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Render LaTeX within your Github Readmes

## Project description

readme2tex
==========

Renders LaTeX for Github Readmes

.. math::

\huge\text{Hello \LaTeX}

\ *Make sure that pdflatex is installed.*\

--------------

readme2tex is a Python script that "texifies" your readme. It takes
in Github Markdown and replaces anything enclosed between dollar signs
with rendered :math:\text{\LaTeX}.

In addition, unlike the other Github TeX renderers, readme2tex
ensures that inline mathematical expressions are properly aligned with
the rest of the text to avoid giving a "jumpy" look to the document.

Examples:
~~~~~~~~~

Here's a display level equation

.. math::

\frac{n!}{k!(n-k)!} = {n \choose k}

The code that was used to render this equation is just

::

$$\frac{n!}{k!(n-k)!} = {n \choose k}$$

\ *Note: you can escape \$so that they don't render.*\ Here's an inline equation. It is well known that if :math:ax^2 + bx + c =0, then :math:x = \frac{-b \pm \sqrt{b^2- 4ac}}{2a}. The code that was used to render this is: :: It is well know that if$ax^2 + bx + c = 0$, then$x = \frac{-b \pm \sqrt{b^2 - 4ac}}{2a}\$.

Notice that the equations line up with the baseline of the text, even
when the height of these two images are different.

Sometimes, you might run into equations that are bottom-heavy, like
:math:x^2\sum\limits_{3^{n^{n^{n}}}}. Here, readme2tex can compute
the correct offset to align this equation to the baseline of your
paragraph of text as well.

Installation
~~~~~~~~~~~~

Currently, you just need to have readme2tex on your python-path, and
you can call

Usage
~~~~~

::

python -m readme2tex --output README.md

It will then look for a file called readother.md and compile it down
to a readable Github-ready document.

In addition, you can specify other arguments to render.py, such as:

- --readme READOTHER.md The raw readme to process. Defaults to
READOTHER.md.
- --output README.md The processed readme.md file. Defaults to
README_GH.md.
- --packages ... A list of addition packages to use during
:math:\text{\LaTeX} compilation. This is optional.
- --svgdir svgs/ The directory to store the output svgs. The
default is svgs/
- --branch master *Experimental* Which branch to store the svgs
into, the default is just master.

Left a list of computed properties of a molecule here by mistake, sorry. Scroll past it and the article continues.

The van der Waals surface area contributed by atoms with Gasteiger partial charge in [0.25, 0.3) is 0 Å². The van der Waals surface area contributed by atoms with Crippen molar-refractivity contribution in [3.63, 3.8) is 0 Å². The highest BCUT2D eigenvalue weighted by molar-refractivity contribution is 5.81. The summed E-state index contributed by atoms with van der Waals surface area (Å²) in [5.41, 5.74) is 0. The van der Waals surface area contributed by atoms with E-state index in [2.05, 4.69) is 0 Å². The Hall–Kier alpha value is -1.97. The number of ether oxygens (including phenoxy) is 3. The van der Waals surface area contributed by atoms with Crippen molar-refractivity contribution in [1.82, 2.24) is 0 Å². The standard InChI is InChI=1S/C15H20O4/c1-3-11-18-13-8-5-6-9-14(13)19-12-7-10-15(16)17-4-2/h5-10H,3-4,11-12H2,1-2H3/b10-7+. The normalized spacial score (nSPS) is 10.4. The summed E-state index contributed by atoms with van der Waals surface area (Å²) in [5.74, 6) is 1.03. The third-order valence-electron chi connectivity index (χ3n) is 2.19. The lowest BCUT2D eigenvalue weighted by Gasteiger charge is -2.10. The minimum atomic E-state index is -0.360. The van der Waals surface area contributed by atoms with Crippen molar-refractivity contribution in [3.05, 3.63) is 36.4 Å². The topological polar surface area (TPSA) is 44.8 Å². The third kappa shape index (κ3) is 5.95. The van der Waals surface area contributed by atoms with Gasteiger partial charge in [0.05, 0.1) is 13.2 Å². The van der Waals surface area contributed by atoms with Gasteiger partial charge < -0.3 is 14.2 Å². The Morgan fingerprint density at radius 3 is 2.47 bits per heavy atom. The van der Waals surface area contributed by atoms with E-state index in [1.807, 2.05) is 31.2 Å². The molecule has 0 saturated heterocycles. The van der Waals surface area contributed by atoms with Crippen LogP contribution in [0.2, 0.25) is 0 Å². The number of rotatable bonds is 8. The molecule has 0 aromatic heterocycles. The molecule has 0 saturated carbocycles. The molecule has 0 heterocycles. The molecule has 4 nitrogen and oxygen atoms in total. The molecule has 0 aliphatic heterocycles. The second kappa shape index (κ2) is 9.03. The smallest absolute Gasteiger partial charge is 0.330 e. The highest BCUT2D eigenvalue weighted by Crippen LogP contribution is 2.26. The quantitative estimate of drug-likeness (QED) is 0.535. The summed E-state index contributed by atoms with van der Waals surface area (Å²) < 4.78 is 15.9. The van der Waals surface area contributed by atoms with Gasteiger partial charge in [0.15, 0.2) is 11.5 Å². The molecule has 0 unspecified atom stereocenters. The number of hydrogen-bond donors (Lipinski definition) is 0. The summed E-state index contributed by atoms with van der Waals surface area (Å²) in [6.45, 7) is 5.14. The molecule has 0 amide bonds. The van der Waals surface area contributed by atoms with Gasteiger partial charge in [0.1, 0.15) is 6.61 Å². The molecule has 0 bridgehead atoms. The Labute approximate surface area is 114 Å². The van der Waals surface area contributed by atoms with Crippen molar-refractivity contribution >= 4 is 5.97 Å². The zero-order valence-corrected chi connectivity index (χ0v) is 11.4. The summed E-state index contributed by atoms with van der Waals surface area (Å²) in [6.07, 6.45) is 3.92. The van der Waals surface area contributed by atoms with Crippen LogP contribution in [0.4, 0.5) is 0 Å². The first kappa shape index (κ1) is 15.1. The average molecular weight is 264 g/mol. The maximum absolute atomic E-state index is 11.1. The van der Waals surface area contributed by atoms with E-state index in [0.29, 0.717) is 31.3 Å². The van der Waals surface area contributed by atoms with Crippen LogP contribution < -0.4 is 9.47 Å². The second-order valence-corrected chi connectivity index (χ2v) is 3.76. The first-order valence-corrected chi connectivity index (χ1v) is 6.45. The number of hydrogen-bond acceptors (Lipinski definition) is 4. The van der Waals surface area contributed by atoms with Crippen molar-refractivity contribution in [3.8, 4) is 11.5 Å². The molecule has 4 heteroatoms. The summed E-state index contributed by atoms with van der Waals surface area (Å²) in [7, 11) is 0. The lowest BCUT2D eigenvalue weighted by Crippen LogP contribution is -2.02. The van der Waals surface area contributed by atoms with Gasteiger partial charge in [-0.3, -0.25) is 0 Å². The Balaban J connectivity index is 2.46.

- --username username Your github username. This is optional, and
render.py will try to infer this for you.
- --project project The current github project. This is also
optional.
- --nocdn True Ticking this will use relative paths for the output
images. Defaults to False.
- --htmlize False Ticking this will output a X.md.html file so
you can preview what the output looks like. Defaults to False.
- --valign False Ticking this will use the valign trick
(detailed below) instead. See the caveats section for tradeoffs.

Technical Tricks
~~~~~~~~~~~~~~~~

How can you tell where the baseline of an image is?
^^^^^^^^^^^^^^^^^^^^^^^^^^^^^^^^^^^^^^^^^^^^^^^^^^^

By prepending every inline equation with an anchor. During
post-processing, we can isolate the anchor, which is fixed at the
baseline, and crop it out. It's super clowny, but it does the job.

Caveats
^^^^^^^

Github does not allow you to pass in custom style attributes to your
images. While this is useful for security purposes, it makes it
incredibly difficult to ensure that images will align correctly to the
text. readme2tex circumvents this using one of two tricks:

1. In Chrome, the attribute valign=offset works for img tags as
well. This allows us to shift the image directly. Unfortunately, this
is not supported within any of the other major browsers, therefore
this mode is not enabled by default.
2. In every (reasonably modern) browser, the align=middle attribute
will vertically center an image. However, the definition of the
vertical "center" is different. In particular, for Chrome, Firefox,
(and probably Safari), that center is the exact middle of the image.
For IE and Edge however, the center is about 5 pixels (the height of
a lower-case character) above the exact center. Since this looks
great for non-IE browsers, and reasonably good on Edge, this is the
default rendering method. The trick here is to pad either the top or
the bottom of the image with extra spaces until the baseline of the
equation is at the center. For most equations, this works great.
However, if you have a tall equation, like
:math:\frac{~}{\sum\limits_{x^{x^{x^{x}}}}^{x^{x^{x^{x}}}} f(x)},
you'll notice that there might be a lot of slack vertical spacing
between these lines. If this is a deal-breaker for you, you can
always try the --valign True mode. For most inline equations,
this is usually a non-issue.

## Release history Release notifications | RSS feed

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